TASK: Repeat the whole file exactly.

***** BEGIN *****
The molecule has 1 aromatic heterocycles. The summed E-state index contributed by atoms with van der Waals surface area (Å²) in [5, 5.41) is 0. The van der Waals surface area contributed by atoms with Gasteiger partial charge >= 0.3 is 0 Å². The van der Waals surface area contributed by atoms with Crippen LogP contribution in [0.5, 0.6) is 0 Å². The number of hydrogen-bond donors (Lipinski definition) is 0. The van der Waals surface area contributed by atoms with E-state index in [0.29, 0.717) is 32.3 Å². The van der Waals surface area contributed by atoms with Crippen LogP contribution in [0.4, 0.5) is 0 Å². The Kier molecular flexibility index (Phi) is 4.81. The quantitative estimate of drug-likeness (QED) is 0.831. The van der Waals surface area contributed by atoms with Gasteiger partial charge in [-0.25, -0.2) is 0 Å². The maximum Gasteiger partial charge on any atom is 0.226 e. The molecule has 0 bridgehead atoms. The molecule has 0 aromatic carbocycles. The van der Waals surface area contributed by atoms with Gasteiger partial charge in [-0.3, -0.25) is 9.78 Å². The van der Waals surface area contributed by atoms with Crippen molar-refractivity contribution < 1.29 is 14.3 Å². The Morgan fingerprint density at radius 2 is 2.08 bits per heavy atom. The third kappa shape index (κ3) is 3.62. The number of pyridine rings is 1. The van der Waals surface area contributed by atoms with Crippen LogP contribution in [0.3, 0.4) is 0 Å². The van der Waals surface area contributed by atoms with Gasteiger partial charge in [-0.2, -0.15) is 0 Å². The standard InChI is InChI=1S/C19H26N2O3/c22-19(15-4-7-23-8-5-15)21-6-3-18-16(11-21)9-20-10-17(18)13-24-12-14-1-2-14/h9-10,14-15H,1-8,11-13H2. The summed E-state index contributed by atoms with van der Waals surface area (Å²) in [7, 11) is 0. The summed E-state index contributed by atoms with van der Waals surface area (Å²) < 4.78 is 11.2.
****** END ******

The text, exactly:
The molecule has 1 aromatic heterocycles. The summed E-state index contributed by atoms with van der Waals surface area (Å²) in [5, 5.41) is 0. The van der Waals surface area contributed by atoms with Gasteiger partial charge >= 0.3 is 0 Å². The van der Waals surface area contributed by atoms with Crippen LogP contribution in [0.5, 0.6) is 0 Å². The number of hydrogen-bond donors (Lipinski definition) is 0. The van der Waals surface area contributed by atoms with E-state index in [0.29, 0.717) is 32.3 Å². The van der Waals surface area contributed by atoms with Crippen LogP contribution in [0.4, 0.5) is 0 Å². The Kier molecular flexibility index (Phi) is 4.81. The quantitative estimate of drug-likeness (QED) is 0.831. The van der Waals surface area contributed by atoms with Gasteiger partial charge in [-0.25, -0.2) is 0 Å². The maximum Gasteiger partial charge on any atom is 0.226 e. The molecule has 0 bridgehead atoms. The molecule has 0 aromatic carbocycles. The van der Waals surface area contributed by atoms with Gasteiger partial charge in [-0.3, -0.25) is 9.78 Å². The van der Waals surface area contributed by atoms with Crippen molar-refractivity contribution < 1.29 is 14.3 Å². The Morgan fingerprint density at radius 2 is 2.08 bits per heavy atom. The third kappa shape index (κ3) is 3.62. The number of pyridine rings is 1. The van der Waals surface area contributed by atoms with Crippen LogP contribution in [0.3, 0.4) is 0 Å². The van der Waals surface area contributed by atoms with Gasteiger partial charge in [-0.2, -0.15) is 0 Å². The standard InChI is InChI=1S/C19H26N2O3/c22-19(15-4-7-23-8-5-15)21-6-3-18-16(11-21)9-20-10-17(18)13-24-12-14-1-2-14/h9-10,14-15H,1-8,11-13H2. The summed E-state index contributed by atoms with van der Waals surface area (Å²) in [7, 11) is 0. The summed E-state index contributed by atoms with van der Waals surface area (Å²) < 4.78 is 11.2.